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Upgrade from i7-920 to 3770k or Crossfire 7970?

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March 11, 2013 10:01:58 AM

I currently have my i7 920 and thinking of selling it together with my mobo, ram and upgrading it to an i7-3770k, mobo and ram. I can probably sell it for about $300, which the i7 3770k costs $230 in Microcenter. Or should I wait for Haswell to come out, June perhaps?

I also have about $400 to spare other than what I would get from selling my current i7 920. Should I go crossfire it first?

Is there a big difference going from i7 920 to i7 3770k? about 90% gaming and 10% AutoCAD rendering for my girlfriend.
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March 11, 2013 10:06:23 AM

You would see a much bigger improvement in gaming adding a 7970, assuming you have a high res monitor. What resolution do you have? If it is 1920x1080 you are good all the way around already.
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March 11, 2013 10:15:22 AM

im in a very similar place as you. i have i7 950 and a single 7970. what ive decided to do is wait for haswell. it may not be amazingly better than ivy bridge but at least it should be better. need benchmarks to know if its really worth waiting.

but most importantly it will support virtu mvp which our current motherboards dont. if you dont know about it look for a full review of it. id rather have virtu mvp than a second card. its not gonna give the performance of a second card but will make games much smoother and responsive. that i feel is better than just jacking up the framerate.

ive never been a huge fan of dual card setups. its not worth spending twice as much for 10-85% more performance, depending on game.

from what ive seen haswell will do things like autocad much better than ivy or sandy bridge. i think you should wait for it.
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March 11, 2013 10:24:03 AM

I'll look onto the virtu mvp. Thanks.
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March 11, 2013 10:25:57 AM

First Gen I7 is not at all bad by today's std so waiting for Haswell would make sense. Here is a CPU comparison http://www.anandtech.com/bench/Product/551?vs=47 most of the difference can be explained on clock speed.
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March 11, 2013 10:27:55 AM

If you are 90% gaming, then the answer is definitely Crossfire 7970s. It'll at the very least last longer than the 8000-series. Is your CPU actually holding you back? Have you overclocked the CPU? Some people aren't interested in overclocking which is fine, but if you are comfortable with it then an OCed 920 will be loads better than a stock 2.66ghz. They are excellent chips for OCing particularly the D0 stepping. A 3.5ghz 920 shouldn't have trouble with crossfired 7970s in games.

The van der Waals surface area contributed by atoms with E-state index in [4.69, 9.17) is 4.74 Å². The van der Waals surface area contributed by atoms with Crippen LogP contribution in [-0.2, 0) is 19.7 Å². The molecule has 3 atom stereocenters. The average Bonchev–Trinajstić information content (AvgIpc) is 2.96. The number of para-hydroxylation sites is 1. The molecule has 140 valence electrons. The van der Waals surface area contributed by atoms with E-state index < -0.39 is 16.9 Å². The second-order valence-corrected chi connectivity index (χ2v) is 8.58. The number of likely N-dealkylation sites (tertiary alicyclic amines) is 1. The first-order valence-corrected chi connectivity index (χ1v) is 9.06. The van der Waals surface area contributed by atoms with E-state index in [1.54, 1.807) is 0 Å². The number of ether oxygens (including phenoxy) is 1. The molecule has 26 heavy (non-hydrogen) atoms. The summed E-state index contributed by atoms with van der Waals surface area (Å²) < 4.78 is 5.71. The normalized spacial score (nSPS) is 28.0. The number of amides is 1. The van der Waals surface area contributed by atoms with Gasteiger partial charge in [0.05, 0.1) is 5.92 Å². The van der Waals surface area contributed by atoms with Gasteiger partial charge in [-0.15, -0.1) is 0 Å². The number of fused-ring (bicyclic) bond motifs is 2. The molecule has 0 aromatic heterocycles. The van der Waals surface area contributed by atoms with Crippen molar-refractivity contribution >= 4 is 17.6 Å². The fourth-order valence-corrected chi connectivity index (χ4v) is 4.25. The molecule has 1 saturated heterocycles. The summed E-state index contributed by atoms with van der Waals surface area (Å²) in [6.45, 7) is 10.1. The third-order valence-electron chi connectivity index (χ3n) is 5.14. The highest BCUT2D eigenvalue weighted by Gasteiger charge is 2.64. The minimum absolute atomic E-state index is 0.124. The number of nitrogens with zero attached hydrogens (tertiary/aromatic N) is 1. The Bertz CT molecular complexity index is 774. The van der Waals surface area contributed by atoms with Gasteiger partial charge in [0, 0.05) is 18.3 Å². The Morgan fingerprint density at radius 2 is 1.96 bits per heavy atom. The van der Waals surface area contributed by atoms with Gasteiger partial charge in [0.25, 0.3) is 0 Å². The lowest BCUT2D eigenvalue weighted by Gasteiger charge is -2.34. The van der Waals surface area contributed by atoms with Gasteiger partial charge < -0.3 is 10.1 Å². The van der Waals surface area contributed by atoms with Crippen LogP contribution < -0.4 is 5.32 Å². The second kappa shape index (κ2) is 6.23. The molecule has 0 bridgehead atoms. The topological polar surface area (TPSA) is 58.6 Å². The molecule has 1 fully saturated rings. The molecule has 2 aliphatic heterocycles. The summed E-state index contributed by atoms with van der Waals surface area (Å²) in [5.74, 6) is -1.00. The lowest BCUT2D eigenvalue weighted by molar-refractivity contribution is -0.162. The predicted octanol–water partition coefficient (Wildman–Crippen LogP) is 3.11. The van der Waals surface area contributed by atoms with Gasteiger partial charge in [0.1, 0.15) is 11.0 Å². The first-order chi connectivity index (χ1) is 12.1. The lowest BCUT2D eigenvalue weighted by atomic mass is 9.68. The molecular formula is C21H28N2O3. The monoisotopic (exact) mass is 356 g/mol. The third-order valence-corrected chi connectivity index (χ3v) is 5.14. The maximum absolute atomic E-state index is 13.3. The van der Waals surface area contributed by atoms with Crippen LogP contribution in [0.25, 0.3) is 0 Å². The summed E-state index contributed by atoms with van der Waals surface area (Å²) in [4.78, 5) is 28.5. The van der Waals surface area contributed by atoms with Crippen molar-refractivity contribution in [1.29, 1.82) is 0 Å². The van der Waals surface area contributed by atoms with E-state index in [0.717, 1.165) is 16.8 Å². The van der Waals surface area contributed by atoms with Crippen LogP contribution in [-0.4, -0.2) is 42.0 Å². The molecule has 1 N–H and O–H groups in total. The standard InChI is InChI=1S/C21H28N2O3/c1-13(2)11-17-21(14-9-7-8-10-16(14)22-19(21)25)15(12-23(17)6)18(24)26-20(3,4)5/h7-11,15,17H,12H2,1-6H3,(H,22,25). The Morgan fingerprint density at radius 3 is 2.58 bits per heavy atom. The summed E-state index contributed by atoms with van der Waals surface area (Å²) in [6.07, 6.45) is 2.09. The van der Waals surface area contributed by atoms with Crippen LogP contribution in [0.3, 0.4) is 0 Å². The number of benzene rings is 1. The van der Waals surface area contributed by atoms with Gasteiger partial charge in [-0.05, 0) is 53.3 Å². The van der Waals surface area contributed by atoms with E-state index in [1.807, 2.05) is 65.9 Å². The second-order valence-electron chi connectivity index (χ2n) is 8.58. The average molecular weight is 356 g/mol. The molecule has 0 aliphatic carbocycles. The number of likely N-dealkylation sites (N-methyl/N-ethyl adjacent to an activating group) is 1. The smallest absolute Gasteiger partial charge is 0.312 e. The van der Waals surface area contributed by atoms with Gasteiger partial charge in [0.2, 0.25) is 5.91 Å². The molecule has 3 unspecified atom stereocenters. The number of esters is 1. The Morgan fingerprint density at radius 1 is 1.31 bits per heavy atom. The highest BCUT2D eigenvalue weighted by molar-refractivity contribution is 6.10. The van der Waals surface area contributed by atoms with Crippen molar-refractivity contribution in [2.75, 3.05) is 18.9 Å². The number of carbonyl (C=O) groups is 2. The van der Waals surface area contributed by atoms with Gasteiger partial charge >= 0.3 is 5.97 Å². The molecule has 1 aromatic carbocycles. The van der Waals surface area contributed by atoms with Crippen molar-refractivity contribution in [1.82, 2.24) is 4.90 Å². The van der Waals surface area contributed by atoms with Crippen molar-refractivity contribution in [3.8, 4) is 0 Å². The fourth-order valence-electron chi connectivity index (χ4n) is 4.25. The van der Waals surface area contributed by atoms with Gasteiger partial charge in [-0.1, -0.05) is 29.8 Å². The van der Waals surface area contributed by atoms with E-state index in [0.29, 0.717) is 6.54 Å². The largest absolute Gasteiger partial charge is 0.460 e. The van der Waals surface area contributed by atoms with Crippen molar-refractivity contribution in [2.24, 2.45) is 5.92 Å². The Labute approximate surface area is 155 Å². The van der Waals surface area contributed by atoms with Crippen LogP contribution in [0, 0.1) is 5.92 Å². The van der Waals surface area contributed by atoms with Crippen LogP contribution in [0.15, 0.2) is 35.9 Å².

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March 11, 2013 10:31:35 AM

larkspur said:
If you are 90% gaming, then the answer is definitely Crossfire 7970s. It'll at the very least last longer than the 8000-series. Is your CPU actually holding you back? Have you overclocked the CPU? Some people aren't interested in overclocking which is fine, but if you are comfortable with it then an OCed 920 will be loads better than a stock 2.66ghz. They are excellent chips for OCing particularly the D0 stepping. A 3.5ghz 920 shouldn't have trouble with crossfired 7970s in games.

I actually oc'ed it to about 3.8ghz but went with just normal speed because I just thought I do get decent frames with just the normal speeds. Will i experience bottleneck if I won't overclock it?
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March 11, 2013 10:34:37 AM

Why wouldn't you overclock it? It might be fine, you'll find out when you try it. I'd definitely go with crossfire, BTW.
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March 11, 2013 10:36:12 AM

FinneousPJ said:
Why wouldn't you overclock it? It might be fine, you'll find out when you try it. I'd definitely go with crossfire, BTW.


I'll go for crossfire then. I stop ocing it cause of power consumption with just having unnoticeable frame rate gains.
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March 11, 2013 10:39:27 AM

Well, try OCing again with the crossfire config and see if the gains are worth it to you ;) 
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March 11, 2013 10:41:37 AM

mikedp5 said:
I actually oc'ed it to about 3.8ghz but went with just normal speed because I just thought I do get decent frames with just the normal speeds. Will i experience bottleneck if I won't overclock it?

You'll have to see exactly where, but if you already know how to OC it, then if you do notice some slowdown in intensive games, just OC a bit. I'm guessing you won't see much difference over 3.0 or 3.2 ghz in current games when Crossfired, and look at all the headroom you have. Plus X58 has plenty of PCIe lanes. I'd definitely say that changing your mobo and cpu (and probably OS too) right now won't really give you much performance boost particularly in games. More GPU-muscle will definitely make a difference although crossfire has its issues. As far as AutoCAD goes, the OC should make a noticeable difference.
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